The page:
Balance of AffectionBut, as there are no independent Affections in the Fabric of the Mind, no Passion that stands by itself, without some Relation to the rest, we cannot pronounce of any one considered apart, that it is either too strong, or too weak. Its Strength and just Proportion must be measured, not only by its Subserviency to its own immediate End, but by the Respect it bears to the whole System of Affection. Therefore, we say a Passion is too strong, not only when it defeats its own End, but when it impairs the Force of other Passions, which are equally necessary to form a Temper of Mind, suited to a certain Oeconomy, or State; and too weak, not merely on account of its Insufficiency to answer its End, but because it cannot sustain its Part or Office, in the Balance of the whole System. Thus the Love of Life may be too strong, when it takes from the Regard due to one’s Country, and will not allow one bravely to encounter Dangers, or even Death on its Account. Again, the Love of Fame may be too weak, when it throws down the Fences which render Virtue more secure, or weakens the Incentives which make it more active and public-spirited.
Limits of private AffectionsIf it be asked, “How far may the Affections towards private Good or Happiness be indulged?” One Limit was before fixed for the particular Indulgences of each, viz. their Subordination to the common Aggregate of Good to the private System. In these therefore, a due Regard is always supposed to be had to Health, Reputation, Fortune, the Freedom of Action, the unimpair’d Exercise of Reason, the calm Enjoyment of one’s self, which are all private Goods. Another Limit now results from the Balance of Affection just named, viz. “The Security and Happiness of others,” or to express it more generally, “a private Affection may be safely indulged, when, by that Indulgence, we do not violate the Obligations which result from our higher Relations, or public Connections.” A just Respect therefore being had to these Boundaries, which Nature has fixed in the Breast of every Man, what should limit our Pursuits of private Happiness? Is Nature sullen and penurious? Or does the God of Nature envy the Happiness of his Offspring?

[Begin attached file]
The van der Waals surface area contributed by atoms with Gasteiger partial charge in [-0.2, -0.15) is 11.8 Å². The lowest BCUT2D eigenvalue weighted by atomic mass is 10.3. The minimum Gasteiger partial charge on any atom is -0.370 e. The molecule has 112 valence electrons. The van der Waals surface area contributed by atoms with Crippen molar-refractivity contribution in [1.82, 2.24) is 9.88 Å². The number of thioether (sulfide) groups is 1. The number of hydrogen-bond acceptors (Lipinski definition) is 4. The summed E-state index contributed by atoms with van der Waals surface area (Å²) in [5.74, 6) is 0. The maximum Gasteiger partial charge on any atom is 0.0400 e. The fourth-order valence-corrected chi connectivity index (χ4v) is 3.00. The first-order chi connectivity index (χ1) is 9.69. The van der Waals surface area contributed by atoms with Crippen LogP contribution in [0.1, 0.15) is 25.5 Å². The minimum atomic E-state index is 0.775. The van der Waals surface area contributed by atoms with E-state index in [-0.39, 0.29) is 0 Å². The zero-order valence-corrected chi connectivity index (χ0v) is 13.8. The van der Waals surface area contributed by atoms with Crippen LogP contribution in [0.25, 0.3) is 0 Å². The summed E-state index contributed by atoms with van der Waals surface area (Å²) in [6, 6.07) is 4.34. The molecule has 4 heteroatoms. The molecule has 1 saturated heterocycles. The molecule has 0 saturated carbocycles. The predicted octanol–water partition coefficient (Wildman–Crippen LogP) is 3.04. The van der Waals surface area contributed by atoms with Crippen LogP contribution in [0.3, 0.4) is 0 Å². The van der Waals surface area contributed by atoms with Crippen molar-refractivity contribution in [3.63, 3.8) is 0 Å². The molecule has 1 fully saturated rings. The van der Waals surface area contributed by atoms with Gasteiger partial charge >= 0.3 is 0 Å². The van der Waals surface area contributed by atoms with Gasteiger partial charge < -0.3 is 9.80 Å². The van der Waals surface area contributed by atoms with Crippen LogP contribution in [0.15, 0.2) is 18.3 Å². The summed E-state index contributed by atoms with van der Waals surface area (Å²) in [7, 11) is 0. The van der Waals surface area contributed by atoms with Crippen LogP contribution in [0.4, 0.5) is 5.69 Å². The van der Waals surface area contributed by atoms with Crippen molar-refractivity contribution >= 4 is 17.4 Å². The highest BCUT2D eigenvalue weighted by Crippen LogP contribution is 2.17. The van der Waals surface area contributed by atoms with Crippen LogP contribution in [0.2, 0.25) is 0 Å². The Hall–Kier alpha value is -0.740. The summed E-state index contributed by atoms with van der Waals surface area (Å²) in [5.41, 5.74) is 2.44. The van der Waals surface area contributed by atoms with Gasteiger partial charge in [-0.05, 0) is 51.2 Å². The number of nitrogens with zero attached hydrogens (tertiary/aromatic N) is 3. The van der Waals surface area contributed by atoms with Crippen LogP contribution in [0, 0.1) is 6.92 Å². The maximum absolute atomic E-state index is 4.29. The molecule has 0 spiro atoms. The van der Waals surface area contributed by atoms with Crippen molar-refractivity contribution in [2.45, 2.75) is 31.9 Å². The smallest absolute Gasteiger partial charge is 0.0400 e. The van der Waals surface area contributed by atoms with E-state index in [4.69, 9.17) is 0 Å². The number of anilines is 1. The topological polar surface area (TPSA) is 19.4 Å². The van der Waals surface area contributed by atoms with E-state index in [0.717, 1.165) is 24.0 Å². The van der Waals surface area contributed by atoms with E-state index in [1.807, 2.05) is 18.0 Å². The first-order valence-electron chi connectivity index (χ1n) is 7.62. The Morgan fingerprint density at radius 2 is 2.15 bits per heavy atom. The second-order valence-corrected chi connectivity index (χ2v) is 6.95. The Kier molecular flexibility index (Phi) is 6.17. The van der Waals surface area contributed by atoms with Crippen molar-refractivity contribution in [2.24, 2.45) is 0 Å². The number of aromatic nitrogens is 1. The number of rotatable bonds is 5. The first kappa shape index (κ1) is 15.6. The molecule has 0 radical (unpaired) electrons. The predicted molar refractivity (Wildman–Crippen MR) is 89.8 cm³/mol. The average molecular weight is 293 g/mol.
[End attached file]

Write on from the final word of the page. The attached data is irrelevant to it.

Collision of InterestsWhether there is ever a real Collision of Interests between the public and private System of Affections, or the Ends which each Class has in view, will be afterwards considered; but where there is no Collision, there is little or no danger of carrying either, but especially the public, Affections to Excess, provided both Kinds are kept subordinate to a discreet and cool Self-love, and to a calm and universal Benevolence, which Principles stand as Guards at the Head of each System.
ResultThis then is the Conduct of the Passions, considered as particular and separate Forces, carrying us out to their respective Ends; and this is their Balance or Oeconomy, considered as compound Powers, or Powers mutually related, acting in conjunction towards a common End, and consequently as forming a System or Whole.
Subordination of PowersNow, whatever adjusts or maintains this Balance, whatever in the human Constitution is formed for directing the Passions, so as to keep them from defeating their own End, or interfering with each other, must be a Principle of a superior Nature to them, and ought to direct their Measures, and govern their Proportions. But it was found that Reason or Reflection is such a Principle, which points out the Tendency of our Passions, weighs their Influence upon private and public Happiness, and shews the best Means of attaining either. It having been likewise found, that there is another directing or controuling Principle, which we call Conscience, or the MoralSense, which, by a native kind of Authority, judges of Affections and Actions, pronouncing some just and good, and others unjust and ill; it follows that the Passions, which are mere Impulses, or blind Forces, are Principles inferior and subordinate to this judging Faculty. Therefore, if we would follow the Order of Nature, i.e. observe the mutual Respects and the Subordination which the different Parts of the human Constitution bear to one another, the Passions ought to be subjected to the Direction and Authority of the leading or controuling Principles.